President — College Democrats
As a sixth-grader, Louis Duke begged his parents to let him stay up late on the night of Nov. 2, 2004, so he could watch the returns for the presidential election.
The Reidsville, N.C., sophomore was pulling for Republican and eventual winner George W. Bush at the time.
Four years later, a little older and wiser (as he puts it), Duke was entrenched in the campaigns to elect Democrats in North Carolina. The then-sophomore in high school relied on his parents to drive him to the local Democratic headquarters so he could volunteer for the campaign to elect Barack Obama president. He was backstage when Bill Clinton came to Reedsville to stump for Hillary Clinton - both of whom he met - and when not in school, Duke rode his bike throughout the neighborhood to hand out literature and knock on doors asking for support.
At the age of 15, he was falling deeper in love with politics.
So it’s of no surprise to those who know Duke to see where he is today - head of the Campbell University College Democrats and working fervently to keep North Carolina blue (the majority of the state voted for a Democrat as president for the first time in 32 years in 2008).
College Democrats at the first presidential debate party on Oct. 3.
“It has been a terrific experience,” said Duke, who’s also communications director for College Democrats of North Carolina. “I’ve always been a lover of history and obsessed with the office of the presidency. I lived in Virginia as a child, and my parents took me to all the presidents’ homes there … George Washington, Thomas Jefferson and other historical figures. It fueled my passion for American government and politics.”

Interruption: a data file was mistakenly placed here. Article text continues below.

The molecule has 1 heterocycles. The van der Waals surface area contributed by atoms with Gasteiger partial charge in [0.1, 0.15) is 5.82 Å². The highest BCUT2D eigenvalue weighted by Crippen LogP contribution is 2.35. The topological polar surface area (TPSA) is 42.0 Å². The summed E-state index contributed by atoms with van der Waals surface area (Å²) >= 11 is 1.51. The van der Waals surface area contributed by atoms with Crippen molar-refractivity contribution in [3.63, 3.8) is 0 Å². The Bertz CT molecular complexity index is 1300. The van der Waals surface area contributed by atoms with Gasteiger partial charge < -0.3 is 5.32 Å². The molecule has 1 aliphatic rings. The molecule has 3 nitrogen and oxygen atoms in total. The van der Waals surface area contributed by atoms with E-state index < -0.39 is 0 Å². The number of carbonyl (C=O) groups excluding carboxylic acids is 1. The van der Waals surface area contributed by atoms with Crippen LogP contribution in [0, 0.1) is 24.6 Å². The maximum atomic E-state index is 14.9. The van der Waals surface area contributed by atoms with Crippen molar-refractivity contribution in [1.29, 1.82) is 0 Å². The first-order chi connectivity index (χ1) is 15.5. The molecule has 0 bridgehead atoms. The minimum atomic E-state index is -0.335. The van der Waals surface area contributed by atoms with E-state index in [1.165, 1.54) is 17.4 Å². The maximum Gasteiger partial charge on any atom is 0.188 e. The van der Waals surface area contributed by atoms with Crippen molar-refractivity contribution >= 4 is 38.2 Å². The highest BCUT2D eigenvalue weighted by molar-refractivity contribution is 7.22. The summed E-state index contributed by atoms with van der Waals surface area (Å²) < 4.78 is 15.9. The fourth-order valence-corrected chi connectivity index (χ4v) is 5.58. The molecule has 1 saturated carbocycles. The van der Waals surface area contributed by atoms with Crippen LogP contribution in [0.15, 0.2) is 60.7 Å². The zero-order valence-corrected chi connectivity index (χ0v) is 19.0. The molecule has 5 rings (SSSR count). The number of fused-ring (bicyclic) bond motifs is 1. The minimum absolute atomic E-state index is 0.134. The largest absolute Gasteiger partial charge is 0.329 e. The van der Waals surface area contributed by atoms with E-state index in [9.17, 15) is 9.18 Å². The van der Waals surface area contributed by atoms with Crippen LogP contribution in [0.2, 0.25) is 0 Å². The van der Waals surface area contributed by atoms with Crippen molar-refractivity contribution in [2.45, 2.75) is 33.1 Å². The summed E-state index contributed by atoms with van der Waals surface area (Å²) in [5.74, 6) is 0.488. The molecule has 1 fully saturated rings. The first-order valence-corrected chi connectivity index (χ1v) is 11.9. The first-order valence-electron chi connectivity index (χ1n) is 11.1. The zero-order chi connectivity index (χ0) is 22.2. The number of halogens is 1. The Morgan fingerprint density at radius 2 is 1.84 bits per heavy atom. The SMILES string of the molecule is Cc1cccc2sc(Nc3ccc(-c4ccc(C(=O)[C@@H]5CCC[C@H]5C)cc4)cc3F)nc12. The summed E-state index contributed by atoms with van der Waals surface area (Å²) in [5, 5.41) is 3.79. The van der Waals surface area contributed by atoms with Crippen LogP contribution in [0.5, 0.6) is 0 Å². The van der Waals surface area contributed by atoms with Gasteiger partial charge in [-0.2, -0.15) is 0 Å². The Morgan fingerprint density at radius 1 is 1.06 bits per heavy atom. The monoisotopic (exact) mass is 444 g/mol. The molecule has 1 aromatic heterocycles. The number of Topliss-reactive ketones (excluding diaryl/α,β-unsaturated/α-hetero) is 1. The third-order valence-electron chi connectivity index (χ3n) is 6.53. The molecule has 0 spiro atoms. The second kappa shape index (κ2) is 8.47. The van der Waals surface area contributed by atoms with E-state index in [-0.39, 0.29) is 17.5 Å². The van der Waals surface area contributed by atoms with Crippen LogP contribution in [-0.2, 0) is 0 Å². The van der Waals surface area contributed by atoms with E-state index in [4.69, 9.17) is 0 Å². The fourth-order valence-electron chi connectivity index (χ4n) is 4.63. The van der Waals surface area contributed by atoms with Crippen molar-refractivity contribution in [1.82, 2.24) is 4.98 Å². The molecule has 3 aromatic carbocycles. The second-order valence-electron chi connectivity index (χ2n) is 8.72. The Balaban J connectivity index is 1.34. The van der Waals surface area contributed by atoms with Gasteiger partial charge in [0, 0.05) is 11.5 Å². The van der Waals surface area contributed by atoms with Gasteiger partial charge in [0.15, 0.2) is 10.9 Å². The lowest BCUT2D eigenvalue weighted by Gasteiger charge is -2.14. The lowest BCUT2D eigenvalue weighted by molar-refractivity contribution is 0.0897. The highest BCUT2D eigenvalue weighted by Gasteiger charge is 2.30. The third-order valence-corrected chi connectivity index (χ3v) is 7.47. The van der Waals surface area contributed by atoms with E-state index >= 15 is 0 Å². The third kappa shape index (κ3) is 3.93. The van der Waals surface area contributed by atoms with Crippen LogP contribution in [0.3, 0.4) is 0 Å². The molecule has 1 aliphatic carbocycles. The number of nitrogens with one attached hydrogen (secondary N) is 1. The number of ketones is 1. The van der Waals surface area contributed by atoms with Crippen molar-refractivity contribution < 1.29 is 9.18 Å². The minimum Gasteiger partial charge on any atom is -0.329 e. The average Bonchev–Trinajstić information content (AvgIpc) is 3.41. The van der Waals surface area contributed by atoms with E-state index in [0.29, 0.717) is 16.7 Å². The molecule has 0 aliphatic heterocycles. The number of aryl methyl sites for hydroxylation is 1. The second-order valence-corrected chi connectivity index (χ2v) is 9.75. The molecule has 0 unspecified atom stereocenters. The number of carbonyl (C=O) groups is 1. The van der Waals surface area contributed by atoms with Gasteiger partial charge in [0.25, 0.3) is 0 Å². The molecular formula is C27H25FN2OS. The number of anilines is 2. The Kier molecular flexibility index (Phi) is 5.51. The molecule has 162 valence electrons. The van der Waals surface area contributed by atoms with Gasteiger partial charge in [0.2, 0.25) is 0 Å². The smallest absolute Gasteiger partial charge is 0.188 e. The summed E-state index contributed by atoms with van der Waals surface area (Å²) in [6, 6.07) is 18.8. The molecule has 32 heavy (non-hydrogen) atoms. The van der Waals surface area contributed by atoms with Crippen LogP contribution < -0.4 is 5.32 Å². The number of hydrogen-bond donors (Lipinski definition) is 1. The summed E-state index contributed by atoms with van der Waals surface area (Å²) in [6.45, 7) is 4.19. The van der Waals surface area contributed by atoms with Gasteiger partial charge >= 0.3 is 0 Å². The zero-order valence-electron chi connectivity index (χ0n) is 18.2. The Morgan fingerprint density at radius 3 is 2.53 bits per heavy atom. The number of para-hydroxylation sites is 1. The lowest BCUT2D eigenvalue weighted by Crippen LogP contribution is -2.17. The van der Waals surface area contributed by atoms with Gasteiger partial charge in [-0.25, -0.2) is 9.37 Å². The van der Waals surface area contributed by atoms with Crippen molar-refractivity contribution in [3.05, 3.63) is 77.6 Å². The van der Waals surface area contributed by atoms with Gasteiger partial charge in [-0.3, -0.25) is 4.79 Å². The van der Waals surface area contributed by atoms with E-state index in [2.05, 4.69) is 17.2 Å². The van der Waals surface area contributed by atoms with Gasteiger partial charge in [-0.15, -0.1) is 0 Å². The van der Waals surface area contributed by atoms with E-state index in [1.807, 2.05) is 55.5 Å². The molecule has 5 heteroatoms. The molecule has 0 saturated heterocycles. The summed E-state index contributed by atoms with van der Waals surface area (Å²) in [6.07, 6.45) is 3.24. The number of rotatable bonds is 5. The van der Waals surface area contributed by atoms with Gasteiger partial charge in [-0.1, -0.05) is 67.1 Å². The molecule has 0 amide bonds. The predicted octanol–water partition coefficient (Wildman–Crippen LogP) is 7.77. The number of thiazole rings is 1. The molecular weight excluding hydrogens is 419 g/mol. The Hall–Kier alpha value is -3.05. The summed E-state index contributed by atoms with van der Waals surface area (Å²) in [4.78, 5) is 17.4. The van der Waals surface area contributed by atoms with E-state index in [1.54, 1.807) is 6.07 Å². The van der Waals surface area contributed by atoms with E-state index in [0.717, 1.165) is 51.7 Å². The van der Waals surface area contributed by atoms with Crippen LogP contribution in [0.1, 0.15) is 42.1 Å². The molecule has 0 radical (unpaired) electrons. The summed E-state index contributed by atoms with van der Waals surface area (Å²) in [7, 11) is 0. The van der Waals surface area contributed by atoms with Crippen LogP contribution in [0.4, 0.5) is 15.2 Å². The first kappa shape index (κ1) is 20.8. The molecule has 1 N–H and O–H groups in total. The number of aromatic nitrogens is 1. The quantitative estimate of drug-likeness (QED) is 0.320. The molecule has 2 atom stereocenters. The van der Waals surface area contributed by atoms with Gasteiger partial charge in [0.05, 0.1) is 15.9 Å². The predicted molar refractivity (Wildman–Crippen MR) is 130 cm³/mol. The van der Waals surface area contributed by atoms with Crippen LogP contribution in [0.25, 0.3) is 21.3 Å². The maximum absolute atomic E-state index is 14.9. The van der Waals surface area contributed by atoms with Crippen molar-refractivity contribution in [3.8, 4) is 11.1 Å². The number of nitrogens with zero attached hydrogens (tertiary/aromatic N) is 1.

The highlight of Duke’s 2012 election season was a trip to Charlotte in September for the Democratic National Convention. For a week, North Carolina was at the center of it all, and Duke was on the convention floor to watch former President Clinton announce the official nomination of President Obama for the Democratic ticket.
“It was without a doubt one of the greatest experiences of my life,” Duke said. “Four years ago, I was watching all of this from my TV at home in my basement. This year, I was in complete awe of all that was happening.”
In addition to seeing Clinton speak, Duke attended “Rock the Vote” parties, was on hand for a live taping of ABC’s “World News with Diane Sawyer.” And before the convention, he toured Bank of America Stadium and the Time Warner Cable Arena to see the pre-convention preparations.
“I loved every moment of it,” he said. “I hope to do it again in four years.”
Duke at the Democratic National Convention in Charlotte, N.C., on Sept. 5.
Between now and Election Day, Duke and the College Democrats will be hard at work promoting their candidates on the local, state and national levels and engaging students of all political beliefs in what Duke calls “civic dialogue.”
“Our group has three main goals,” he said. “Engage students in discussions on government issues, promote Democrats on campus and work for the election of Democratic candidates up and down the ticket. Most importantly, we work to foster relationships with all students to discuss the issues they care about. We have members who are registered Republicans and independents. We don’t turn anyone away. Any time spent talking government with a student is time well spent.”
Stories by Billy Liggett
Cover photos by Bennett Scarborough